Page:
See the publisher's website for more information.


God's Planet

Owen Gingerich. 2014. God's Planet, Harvard University Press.

Adapted from the Herrmann Lectures on Faith and Science given by Owen Gingerich, Emeritus Professor of Astronomy and the History of Science at the Harvard-Smithsonian Center for Astrophysics. Discusses the stories and significance of Nicolaus Copernicus, Charles Darwin, and Fred Hoyle.

See the publisher's website for more information.


Jews in Science in the Twentieth Century

Noah J. Efron. 2014. A Chosen Calling: Jews in Science in the Twentieth Century, Johns Hopkins University Press.

ISSR member Noah J. Efron's A Chosen Calling: Jews in Science in the Twentieth Century examines the success of Jews in the history of modern science against the background of the tumultuous story of their persecution and migration during the century.

See the publisher's website for more information.


Quantum Physics and Theology

Ernest L. Simmons. 2014. The Entangled Trinity: Quantum Physics and Theology, Fortress Press.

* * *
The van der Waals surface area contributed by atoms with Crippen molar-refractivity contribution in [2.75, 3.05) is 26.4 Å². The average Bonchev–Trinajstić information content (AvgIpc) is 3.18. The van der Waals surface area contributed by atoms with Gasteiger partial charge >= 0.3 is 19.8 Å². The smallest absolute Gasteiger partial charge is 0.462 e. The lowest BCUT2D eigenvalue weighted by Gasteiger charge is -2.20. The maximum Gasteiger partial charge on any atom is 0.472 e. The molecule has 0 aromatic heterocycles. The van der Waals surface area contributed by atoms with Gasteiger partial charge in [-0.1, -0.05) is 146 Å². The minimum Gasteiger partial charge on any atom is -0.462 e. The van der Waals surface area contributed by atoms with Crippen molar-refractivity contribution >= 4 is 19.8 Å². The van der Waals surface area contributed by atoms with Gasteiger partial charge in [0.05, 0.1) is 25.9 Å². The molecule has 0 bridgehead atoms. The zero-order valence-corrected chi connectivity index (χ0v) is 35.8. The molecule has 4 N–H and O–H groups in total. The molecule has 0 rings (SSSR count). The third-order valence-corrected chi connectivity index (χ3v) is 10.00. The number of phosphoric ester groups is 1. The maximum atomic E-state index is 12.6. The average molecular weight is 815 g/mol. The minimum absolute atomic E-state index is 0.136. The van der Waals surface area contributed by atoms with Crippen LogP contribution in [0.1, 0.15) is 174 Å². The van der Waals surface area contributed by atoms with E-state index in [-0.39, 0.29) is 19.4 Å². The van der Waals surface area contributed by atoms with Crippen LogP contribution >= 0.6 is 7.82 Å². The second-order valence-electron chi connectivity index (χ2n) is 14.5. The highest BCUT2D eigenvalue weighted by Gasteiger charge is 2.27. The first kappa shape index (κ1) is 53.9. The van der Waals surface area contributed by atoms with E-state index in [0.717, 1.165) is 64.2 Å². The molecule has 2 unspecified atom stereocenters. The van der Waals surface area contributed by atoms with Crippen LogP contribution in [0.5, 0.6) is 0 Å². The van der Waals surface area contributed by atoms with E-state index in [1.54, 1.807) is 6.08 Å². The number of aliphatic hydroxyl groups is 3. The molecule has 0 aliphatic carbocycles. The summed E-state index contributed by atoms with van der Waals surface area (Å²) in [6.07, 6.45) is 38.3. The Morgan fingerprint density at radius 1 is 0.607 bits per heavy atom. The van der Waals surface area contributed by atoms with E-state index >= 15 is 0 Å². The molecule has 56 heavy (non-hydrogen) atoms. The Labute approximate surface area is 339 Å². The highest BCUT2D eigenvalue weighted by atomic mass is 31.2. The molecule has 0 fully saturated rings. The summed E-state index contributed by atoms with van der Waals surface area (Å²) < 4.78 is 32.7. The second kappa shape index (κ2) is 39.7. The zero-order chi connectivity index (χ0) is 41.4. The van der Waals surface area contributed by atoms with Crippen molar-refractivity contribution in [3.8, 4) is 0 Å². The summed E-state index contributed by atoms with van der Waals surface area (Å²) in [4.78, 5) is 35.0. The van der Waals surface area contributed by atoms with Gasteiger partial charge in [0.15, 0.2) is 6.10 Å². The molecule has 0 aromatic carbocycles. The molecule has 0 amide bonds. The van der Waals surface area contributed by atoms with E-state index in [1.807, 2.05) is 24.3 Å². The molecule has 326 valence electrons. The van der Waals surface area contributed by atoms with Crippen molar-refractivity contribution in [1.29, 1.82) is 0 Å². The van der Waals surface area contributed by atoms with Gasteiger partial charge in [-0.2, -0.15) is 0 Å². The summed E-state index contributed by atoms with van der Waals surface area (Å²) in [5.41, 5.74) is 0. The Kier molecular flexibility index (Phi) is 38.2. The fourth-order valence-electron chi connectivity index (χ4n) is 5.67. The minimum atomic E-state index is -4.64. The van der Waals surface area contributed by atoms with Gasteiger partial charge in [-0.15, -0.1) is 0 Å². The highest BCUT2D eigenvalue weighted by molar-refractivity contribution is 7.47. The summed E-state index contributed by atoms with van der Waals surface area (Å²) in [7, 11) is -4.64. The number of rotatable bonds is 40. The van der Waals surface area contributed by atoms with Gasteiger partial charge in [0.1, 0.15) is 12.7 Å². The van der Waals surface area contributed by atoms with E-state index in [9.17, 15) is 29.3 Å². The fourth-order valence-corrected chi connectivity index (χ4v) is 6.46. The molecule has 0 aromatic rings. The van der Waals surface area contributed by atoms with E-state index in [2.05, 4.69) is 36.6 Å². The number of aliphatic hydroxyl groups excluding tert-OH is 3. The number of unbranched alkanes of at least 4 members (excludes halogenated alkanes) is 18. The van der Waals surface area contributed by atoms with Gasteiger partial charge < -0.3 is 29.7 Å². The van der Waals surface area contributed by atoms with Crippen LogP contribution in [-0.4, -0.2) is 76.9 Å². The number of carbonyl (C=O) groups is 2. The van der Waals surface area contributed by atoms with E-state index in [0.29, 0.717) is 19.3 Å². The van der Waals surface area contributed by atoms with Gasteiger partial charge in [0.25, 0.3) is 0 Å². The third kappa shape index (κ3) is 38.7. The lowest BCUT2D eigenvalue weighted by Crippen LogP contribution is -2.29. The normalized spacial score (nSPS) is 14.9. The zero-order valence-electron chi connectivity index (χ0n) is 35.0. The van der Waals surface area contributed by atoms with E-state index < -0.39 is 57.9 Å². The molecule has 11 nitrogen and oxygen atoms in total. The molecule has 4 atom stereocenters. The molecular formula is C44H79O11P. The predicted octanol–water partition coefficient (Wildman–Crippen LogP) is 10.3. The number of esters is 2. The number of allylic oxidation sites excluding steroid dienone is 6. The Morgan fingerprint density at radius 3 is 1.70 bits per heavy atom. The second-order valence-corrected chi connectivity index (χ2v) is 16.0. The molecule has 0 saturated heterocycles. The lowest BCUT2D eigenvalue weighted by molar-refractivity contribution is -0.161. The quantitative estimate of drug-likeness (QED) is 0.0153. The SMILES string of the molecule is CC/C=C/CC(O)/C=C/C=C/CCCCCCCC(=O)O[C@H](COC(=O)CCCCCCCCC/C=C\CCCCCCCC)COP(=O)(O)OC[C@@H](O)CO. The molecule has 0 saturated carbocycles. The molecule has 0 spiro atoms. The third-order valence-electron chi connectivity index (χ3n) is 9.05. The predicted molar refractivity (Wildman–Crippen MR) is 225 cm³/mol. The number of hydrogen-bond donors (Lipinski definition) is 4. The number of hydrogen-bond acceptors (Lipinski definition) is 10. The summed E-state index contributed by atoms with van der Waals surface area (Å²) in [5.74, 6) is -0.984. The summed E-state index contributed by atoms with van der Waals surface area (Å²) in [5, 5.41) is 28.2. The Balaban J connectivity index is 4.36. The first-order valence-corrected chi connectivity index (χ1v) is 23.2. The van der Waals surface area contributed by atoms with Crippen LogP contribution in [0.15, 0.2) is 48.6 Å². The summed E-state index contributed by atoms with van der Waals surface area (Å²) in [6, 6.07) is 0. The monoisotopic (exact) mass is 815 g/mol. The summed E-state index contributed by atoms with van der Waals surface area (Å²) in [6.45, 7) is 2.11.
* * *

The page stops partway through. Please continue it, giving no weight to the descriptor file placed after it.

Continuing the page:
Ernest Simmons, Professor of Religion at Concordia College, Minnesota, examines the doctrine of the Trinity and discusses how current scientific ideas can contribute to reflection on the relationship of God and the world.

See the publisher's website for more information.


Rejection of Darwinian Evolution

Andrew Village (York St John University) and Sylvia Baker (Glyndŵr University) assess rejection of Darwinian evolution among 1,100 Christian churchgoers in England.

See Journal for the Scientific Study of Religion vol. 52 iss. 3 (September 2013) pp. 557-572.


Religion and Embodied Cognition in Zygon

A special section of Zygon vol. 48, no. 3 (September 2013) on the theme of 'Religion and Embodied Cognition' presents papers from a conference of the International Society for Science and Religion (ISSR) on the same theme.

Articles in the section include
Warren Brown and Kevin Reimer, 'Embodied cognition, character formation, and virtue'
D.A. Gosling, 'Embodiment and rebirth in the Buddhist and Hindu traditions'
John Teske, 'From embodied to extended cognition'
Léon Turner, 'Individuality in theological anthroplogy and theories of embodied cognition'
Fraser Watts, 'Embodied cognition and religion'
Daniel Weiss, 'Embodied cognition in classical Rabbinic literature'

The ISSR page on the 'Embodied Cognition' project is available here.